LEA:  Right. And as the nutritionist, I look at the connection between food that you are eating and your nerves. If you have listened to this show for any length of time, you understand that high blood sugar levels can damage your nerves. So one perfect example of this connection between high blood sugar and nerve damage so that many people are now experiencing, you know, a common connection is called diabetic neuropathy. That is when you have tingling or burning pain or numbness in your nerves in your feet and your legs and loss of balance and stability and when walking as a result of elevated blood sugar. If high blood sugar damages nerves and causes inflammation in the brain, it certainly makes sense to reduce processed carbohydrates and sugars in your diet to reduce your blood sugar level. To expand on this a little bit, what would be examples of these high processed carbohydrates that maybe would be linked to this nerve pain?

KARA: Yeah, that's a great question because sometimes we use that term processed carbs and not people might not know what we're referring to. So processed carbohydrates are carbohydrates that turn really quickly into sugar in your body. So, you know, bread is an example, pasta, cereal. I mean pre-Nutritional Weight & Wellness, a lot of us were eating these processed carbs.

LEA:  Oh yeah. And I would say reflecting back to my time of my life where I would eat cereal for breakfast, lunch and dinner, I had a lot of pain. I was, you know, definitely not fully classified as fibromyalgia, but I had a lot. I was in my late teens, early twenties and I had a lot of pain in my hips, in my hands and my knees.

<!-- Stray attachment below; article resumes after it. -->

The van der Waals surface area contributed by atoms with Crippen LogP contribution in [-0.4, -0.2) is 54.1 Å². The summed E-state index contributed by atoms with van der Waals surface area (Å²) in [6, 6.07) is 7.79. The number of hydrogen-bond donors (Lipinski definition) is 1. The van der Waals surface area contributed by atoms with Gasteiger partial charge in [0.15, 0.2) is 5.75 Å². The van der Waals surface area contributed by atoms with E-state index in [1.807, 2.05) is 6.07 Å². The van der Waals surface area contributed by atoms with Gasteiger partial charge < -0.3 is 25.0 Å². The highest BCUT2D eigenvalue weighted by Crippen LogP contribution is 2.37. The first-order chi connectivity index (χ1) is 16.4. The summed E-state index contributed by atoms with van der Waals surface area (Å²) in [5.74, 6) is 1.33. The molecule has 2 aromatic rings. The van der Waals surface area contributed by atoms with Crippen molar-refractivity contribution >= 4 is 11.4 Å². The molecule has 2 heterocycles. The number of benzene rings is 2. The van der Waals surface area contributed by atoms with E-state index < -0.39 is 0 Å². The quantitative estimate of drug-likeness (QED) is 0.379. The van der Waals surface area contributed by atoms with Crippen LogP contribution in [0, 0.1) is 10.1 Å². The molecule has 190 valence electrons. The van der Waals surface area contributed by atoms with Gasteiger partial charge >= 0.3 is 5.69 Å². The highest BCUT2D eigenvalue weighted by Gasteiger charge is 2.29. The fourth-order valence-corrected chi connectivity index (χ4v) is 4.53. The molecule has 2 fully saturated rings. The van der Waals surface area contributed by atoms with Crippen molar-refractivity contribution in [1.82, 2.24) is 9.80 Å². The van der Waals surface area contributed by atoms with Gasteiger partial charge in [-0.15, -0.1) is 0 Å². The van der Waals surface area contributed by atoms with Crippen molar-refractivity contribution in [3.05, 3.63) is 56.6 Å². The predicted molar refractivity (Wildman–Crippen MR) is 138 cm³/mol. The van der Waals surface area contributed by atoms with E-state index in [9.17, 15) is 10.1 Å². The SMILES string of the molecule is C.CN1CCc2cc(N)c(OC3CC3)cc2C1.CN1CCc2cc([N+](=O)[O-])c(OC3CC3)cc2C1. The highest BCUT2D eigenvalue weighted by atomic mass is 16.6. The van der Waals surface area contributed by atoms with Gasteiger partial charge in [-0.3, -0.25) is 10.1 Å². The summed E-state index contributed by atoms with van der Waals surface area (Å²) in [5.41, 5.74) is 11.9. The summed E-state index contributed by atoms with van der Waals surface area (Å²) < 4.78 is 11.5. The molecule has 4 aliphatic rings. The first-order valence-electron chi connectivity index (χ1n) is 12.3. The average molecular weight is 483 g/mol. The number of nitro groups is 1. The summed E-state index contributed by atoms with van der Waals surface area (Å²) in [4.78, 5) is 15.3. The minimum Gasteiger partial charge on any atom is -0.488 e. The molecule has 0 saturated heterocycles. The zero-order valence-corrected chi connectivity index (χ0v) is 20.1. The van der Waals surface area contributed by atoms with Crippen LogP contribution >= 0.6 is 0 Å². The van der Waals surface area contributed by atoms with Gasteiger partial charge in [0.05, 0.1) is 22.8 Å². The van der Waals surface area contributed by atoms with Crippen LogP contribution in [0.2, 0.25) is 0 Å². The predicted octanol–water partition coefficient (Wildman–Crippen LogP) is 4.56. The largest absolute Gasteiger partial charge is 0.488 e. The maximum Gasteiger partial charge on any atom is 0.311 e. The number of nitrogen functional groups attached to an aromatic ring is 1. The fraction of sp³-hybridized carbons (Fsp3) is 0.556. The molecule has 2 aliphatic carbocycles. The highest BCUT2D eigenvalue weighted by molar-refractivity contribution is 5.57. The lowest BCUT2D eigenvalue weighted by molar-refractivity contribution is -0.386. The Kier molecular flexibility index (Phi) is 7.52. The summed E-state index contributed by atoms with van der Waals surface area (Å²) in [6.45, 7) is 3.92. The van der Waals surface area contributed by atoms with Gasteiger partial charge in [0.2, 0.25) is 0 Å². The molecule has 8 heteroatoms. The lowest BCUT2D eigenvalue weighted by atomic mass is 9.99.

KARA:  Which you don't have now. Right? Because you've changed your eating.

LEA:  Cutting out that sugar and bringing down my blood sugars, I have a lot less overall body pain.

KARA: Sure. Because you know those high blood sugars can lead to a lot of inflammation in the body and all those foods we just mentioned crackers or another example, muffins, bagels, things like that. They turn into a lot of sugar creating this inflammation and issues with the nerves. So let's see where you might be getting too much sugar for the health of your nerves. We gave a few examples, but are you getting too much sugar when you buy your large iced turtle mocha at the drive through of your favorite coffee shop?

LEA:  You know, when I think of that too, that's like an impulse buy. It’s the afternoon, you’ve had a busy, stressful day and you're like, oh, I deserve a treat.

KARA: Right. I don't think a lot of people know how much sugar is hidden in some of those coffee drinks, though. Or, maybe you make weekly trips to the store to get your stash of candy for the weekend, but then you end up eating it all on Friday night and if you're really addicted to sugar and candy, you might be someone that makes another trip to the store on Saturday. Right? Or now this next story, Leah, reminds me of Nell Kahls who is a Nutritional Weight & Wellness employee and she comes on the radio and shares her stories.

LEA:  Yeah, she’s got a great story featured on our website.

KARA:  I remember Nell talking about going to a big box store to buy nails or you know, whatever you're going to buy at Menards or something, right? And while you're there, like Nell would do, she would buy a bag of chocolate-covered peanuts and maybe even eat the whole bag before she got home.

LEA:  And the checkout lanes, they always have some sort of tempting candy treat.